With the millennial generation comes a whole new level of pressure. You’re constantly told that you ruin everything by media. Your perfectionism is unlikely to let you half-arse the things you do – PAPER Magazine refers to studies which prove that “the biggest increase (33 percent) was found in socially-prescribed perfectionism, caused by the high standards we feel put on us by others.” Swathes of YouTube and Instagram influencers make you feel pressured to succeed before your mid-twenties, or otherwise, you’ll be rendered irrelevant. Social media shove comparing yourself to your peers in your face.

On the other hand, you’re told that you should do what you love, but nobody explains that often leads to tough choices when it comes to your security and comfort. You feel that the clock’s ticking, and you’re in the wrong place at the wrong time. Maybe you’d enjoy it in another timeline, but this ain’t the one. Maybe you recognise you’re privileged and it’s atrocious to feel this way, so you never complain. You might ask yourself why you seem to be more demanding than anyone else around you, who appear to be satisfied with what they’ve got. You’re on your own, so there’s no one to take care of you if you decided you wanna switch it all over a week. You sideline things. Then, tiny events, which you’d never pay attention to before, start to make you furious or miserable.

One of my favourite change stories is that of Dan Howell, a YouTube and broadcast personality, who isn’t much older than me. He’s been talking about the existential crisis he faced when he was studying law at the university in a handful of his videos. His platform was a little different back then, and he’s only started an account and befriended a couple of vloggers. He dreamt of acting, but decided to study another subject at the university – that, however, didn’t bring him much happiness. He dropped out and decided to do more vlogging, then got picked up by the BBC. From then on, he was able to do what he enjoys for a living. In his videos, he often encourages his audience, many of them are kids, teenagers and distraught youth on a brink of a quarter-life crisis like me, to do what they want to be doing (he’s also got an awfully amazing sense of humour, so, there). Here’s one:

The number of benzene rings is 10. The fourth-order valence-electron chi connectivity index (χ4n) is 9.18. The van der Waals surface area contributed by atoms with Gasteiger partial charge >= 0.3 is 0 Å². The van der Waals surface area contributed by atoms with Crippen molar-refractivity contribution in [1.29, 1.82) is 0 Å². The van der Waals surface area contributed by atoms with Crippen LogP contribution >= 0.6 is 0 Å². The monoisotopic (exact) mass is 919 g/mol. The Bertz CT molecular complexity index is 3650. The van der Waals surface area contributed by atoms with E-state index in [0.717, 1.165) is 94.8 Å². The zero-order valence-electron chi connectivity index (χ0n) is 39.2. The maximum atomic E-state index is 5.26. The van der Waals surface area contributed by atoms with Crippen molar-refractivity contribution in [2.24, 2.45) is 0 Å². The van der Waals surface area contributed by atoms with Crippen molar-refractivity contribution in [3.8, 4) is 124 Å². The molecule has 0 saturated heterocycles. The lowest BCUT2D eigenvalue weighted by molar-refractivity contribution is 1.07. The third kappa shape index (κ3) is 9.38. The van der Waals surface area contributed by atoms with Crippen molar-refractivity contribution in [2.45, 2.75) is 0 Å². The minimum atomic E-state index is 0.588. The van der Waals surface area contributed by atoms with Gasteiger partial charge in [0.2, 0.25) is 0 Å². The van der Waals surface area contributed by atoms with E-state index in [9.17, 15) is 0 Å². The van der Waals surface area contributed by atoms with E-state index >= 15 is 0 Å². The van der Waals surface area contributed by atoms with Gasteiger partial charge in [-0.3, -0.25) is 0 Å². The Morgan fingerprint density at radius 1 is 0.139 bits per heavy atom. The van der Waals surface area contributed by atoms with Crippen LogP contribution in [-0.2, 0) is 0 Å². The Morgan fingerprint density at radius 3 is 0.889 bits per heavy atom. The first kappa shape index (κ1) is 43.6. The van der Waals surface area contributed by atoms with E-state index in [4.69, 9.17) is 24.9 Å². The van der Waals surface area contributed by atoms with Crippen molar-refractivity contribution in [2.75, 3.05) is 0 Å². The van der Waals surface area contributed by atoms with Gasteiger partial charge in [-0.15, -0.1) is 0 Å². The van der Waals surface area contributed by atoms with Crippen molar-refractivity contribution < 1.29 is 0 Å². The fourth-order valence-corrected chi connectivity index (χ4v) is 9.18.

However, these days transformations come fast, too. Studies show that you’re unlikely to hold one job for life like people used to – the Financial Times reported as many as five careers in a lifetime for an individual. Even in the light of this, you ask yourself a question – but what if in twenty-five years I’ll be questioning myself for not doing something stable? And will I be questioning myself about not pursuing my passion in the other scenario? Do I know what I want to be doing? How to choose?

Jim Carrey fills us in – he gave a speech outlining how the story of his father persuaded him to act. Explaining that his dad could’ve been a comedian but never believed in himself, so he decided to get a stable job as an accountant. However, the profession that was meant to ensure stability for his family didn’t stay safe long-term. When the comedian was twelve, his dad was made redundant, making it tough for them to survive. That inspired the child to pursue his passion.

I learned many great lessons from my father, not the least of which is that you can fail at what you don’t want, so you might as well take a chance on doing what you love,” he said.

But it isn’t exclusive to millennials – the search for a purpose has always been a struggle, relatable beyond the capitalism-bound economy that screws the entire generation over. The stories above proved that, but I’ll tell you one more.